Who is going to move to the hundreds of empty toy stores & # 39; R & # 39; Us?

The collapse of Toys "R" Us Inc. is another blow to the owners, who will now have huge holes in the suburban space. And few tenants would want them.

The toy chain loaded with debts, with more than 700 stores in the US UU., It became one of the biggest victims of retail decline when it announced on Thursday that it would go [19659004] out of business after a failed rescue effort. The liquidation could throw millions of square feet of real estate into a market that is already crammed with retail bankruptcy vacancies and store closings, a trend that has been escalating as shoppers increasingly turn to the Internet.

"It's really hard now, to find a solution for something so big and with so many places," Jan Kniffen, a retail consultant and founder of J. Rogers Kniffen Worldwide Enterprises, said in an interview. "How many people need more stores right now? How many people need more square feet? Not many."

Toys "R" Us has stores in all kinds of shopping properties, from independent locations to community strip clubs and large regional shopping centers. Many centers are in the hands of real estate investment trusts that quote on the stock market that rent space to the chain and may have problems with the decrease in the values ​​of the properties. Some stores are the property of Toys "R" Us.

The success of landlords in filling empty stores will depend on the quality of the properties and their locations, according to research by CoStar Group Inc. Toys "R" Us owns many of the stores in weaker areas, while that GGP Inc., the second largest US commercial center REIT, tends to have some of the best locations and it would be easier to find new tenants, according to CoStar. Somewhere in the middle are companies like Simon Property Group Inc., GGP's biggest rival, and Kimco Realty Corp., the research firm said.

Representatives of GGP and Simon declined to comment. A representative of Kimco did not answer a call.

Even with vacancies, some properties remain "viable commercial real estate," wrote Ed Reardon, an badyst at Deutsche Bank AG, in a note to clients. Locations at power centers – properties anchored by discount department stores or warehouse clubs – would be easier to fill than stand-alone locations, with retailers expanding as Michaels Cos., Dick & # 39 ; s Sporting Goods Inc., TJX Cos. And Ross Stores Inc. is one of the most likely contenders for space, he said.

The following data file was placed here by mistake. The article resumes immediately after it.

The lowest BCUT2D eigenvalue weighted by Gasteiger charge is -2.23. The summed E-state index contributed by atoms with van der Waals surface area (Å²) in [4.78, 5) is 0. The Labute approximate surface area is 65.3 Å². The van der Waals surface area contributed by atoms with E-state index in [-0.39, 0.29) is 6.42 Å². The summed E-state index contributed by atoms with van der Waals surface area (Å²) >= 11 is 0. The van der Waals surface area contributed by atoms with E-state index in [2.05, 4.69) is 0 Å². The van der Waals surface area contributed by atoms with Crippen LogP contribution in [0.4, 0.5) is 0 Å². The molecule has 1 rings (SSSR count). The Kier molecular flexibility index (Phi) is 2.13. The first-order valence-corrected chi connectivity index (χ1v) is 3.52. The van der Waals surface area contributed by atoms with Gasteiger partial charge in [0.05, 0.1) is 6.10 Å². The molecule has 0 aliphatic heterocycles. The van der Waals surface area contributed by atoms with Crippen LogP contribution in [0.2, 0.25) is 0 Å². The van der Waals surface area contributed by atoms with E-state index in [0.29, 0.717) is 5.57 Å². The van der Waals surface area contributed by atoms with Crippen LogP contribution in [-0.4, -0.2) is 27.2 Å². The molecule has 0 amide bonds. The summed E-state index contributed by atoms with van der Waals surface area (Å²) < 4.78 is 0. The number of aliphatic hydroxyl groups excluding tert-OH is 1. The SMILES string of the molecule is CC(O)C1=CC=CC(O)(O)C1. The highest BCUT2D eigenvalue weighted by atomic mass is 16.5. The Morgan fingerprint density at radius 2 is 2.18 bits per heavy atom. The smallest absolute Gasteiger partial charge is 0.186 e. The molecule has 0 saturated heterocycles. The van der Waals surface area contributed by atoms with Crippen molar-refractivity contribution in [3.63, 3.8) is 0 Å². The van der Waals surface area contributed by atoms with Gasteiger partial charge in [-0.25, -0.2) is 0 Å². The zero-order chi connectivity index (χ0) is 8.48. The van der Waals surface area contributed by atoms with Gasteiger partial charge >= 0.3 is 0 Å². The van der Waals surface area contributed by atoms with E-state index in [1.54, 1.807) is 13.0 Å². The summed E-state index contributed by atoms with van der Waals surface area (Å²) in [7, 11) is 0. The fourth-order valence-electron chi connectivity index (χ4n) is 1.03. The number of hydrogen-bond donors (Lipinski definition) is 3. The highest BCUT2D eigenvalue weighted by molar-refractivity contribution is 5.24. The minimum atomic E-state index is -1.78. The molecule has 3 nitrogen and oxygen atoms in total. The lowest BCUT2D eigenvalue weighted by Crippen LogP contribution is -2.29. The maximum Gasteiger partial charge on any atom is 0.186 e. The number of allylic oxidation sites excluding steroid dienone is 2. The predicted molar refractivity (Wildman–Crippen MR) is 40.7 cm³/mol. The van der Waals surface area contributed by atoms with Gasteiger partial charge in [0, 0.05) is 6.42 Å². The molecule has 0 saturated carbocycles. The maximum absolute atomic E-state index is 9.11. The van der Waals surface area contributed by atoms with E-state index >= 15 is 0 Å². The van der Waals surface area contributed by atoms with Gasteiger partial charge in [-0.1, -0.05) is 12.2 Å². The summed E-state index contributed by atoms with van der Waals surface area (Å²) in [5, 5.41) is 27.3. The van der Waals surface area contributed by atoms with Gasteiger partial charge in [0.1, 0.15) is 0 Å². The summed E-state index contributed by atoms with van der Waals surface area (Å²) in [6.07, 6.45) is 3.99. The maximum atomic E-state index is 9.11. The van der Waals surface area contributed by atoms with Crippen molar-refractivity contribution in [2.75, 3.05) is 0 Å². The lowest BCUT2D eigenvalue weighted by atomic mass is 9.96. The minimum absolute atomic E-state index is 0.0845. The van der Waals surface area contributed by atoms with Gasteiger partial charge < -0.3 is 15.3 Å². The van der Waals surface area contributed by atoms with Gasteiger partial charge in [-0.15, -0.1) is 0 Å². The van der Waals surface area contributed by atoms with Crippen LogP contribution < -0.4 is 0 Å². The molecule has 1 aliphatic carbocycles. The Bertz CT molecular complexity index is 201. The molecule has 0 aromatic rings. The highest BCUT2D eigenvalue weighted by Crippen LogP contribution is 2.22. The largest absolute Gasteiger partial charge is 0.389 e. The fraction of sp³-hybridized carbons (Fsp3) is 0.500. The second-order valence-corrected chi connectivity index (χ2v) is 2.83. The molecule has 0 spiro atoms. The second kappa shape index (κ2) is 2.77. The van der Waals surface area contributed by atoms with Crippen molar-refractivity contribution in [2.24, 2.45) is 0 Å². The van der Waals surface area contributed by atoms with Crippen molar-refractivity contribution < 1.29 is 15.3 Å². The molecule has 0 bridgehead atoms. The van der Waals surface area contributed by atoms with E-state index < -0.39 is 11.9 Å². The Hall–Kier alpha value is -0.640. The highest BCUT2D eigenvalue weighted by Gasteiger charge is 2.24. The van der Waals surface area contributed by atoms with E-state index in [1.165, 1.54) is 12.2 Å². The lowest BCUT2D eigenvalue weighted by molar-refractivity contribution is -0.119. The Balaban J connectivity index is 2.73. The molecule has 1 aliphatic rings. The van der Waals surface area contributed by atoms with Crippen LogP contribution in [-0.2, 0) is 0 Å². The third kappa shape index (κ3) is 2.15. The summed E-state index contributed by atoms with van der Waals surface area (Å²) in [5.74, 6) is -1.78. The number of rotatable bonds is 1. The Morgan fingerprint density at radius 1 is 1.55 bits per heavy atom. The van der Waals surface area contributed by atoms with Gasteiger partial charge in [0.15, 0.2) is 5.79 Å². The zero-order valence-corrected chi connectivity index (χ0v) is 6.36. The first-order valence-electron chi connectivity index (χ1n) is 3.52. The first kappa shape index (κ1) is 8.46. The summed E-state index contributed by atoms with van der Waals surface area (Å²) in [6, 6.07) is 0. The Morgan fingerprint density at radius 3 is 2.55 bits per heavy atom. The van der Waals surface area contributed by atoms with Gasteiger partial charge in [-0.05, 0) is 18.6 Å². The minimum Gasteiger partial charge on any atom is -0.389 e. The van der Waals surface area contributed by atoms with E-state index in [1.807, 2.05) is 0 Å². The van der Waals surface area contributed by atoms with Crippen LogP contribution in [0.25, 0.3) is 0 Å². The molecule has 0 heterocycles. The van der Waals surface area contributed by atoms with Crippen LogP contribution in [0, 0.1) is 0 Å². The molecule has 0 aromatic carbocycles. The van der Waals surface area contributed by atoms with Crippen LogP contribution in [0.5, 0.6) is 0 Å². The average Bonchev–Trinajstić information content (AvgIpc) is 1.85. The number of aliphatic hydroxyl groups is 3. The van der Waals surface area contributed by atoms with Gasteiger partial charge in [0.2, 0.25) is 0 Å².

Other chains with locations approximately the same size as Toys "R" Us stores, including Buy Co. and Bed Bath & Beyond Inc., are focusing on expanding their online businesses and remodeling stores existing instead of adding new locations. Target Corp. has said that plans to open dozens of smaller stores in the next two years, but will be in nearby cities and university campuses.

"We have excellent locations throughout the country, and the stores are running," said Best Buy CEO Hubert Joly in an interview on March 9. "It's sad when a company retires, but it is what it is."

Toys "R" Us, based in Wayne, New Jersey, has been in debt since 2005, when Bain Capital, KKR & Co. and [19659026] Vornado Realty Trust took the company as a private company in a leveraged buyout of $ 7.5 billion. Vornado's spin-off, Urban Edge Properties, has Toys "R" Us stores in some of its centers, according to CoStar data.

Divide and conquer can be the solution for a large part of real estate, with multiple smaller businesses such as restaurants or cinemas that distribute the large spaces of Toys "R" Us. But it is one that is potentially less lucrative for owners.

"They will have to improvise one individual location at a time," Kniffen said. "They will use uses that generate much less in sales per square foot than these types, which means that you can not charge as much in rent."

Splitting space would also add costs to owners, while filling stores with out-of-price retailers would require less reconfiguration, badysts at RBC Capital Markets LLC led by Wes Golladay said in a note Wednesday.

The exit of a tenant as big as Toys "R" It is possible that we give some owners the opportunity to reinvent their shopping centers and improve the combination of tenants to make it more internet proof. Owner DDR Corp. has indicated that two of the closures would lead to redevelopment, Golladay said in the note.

A DDR representative did not respond to an email seeking comment.

With other retailers of the big box, such as the office supply chain Staples Inc., which could close stores of a similar size, "potential replacement tenants have a lot of bargaining power" with the owners, said Reardon, of Deutsche Bank, in an interview. "The competition is not that intense."

– With the badistance of Lauren Coleman-Lochner

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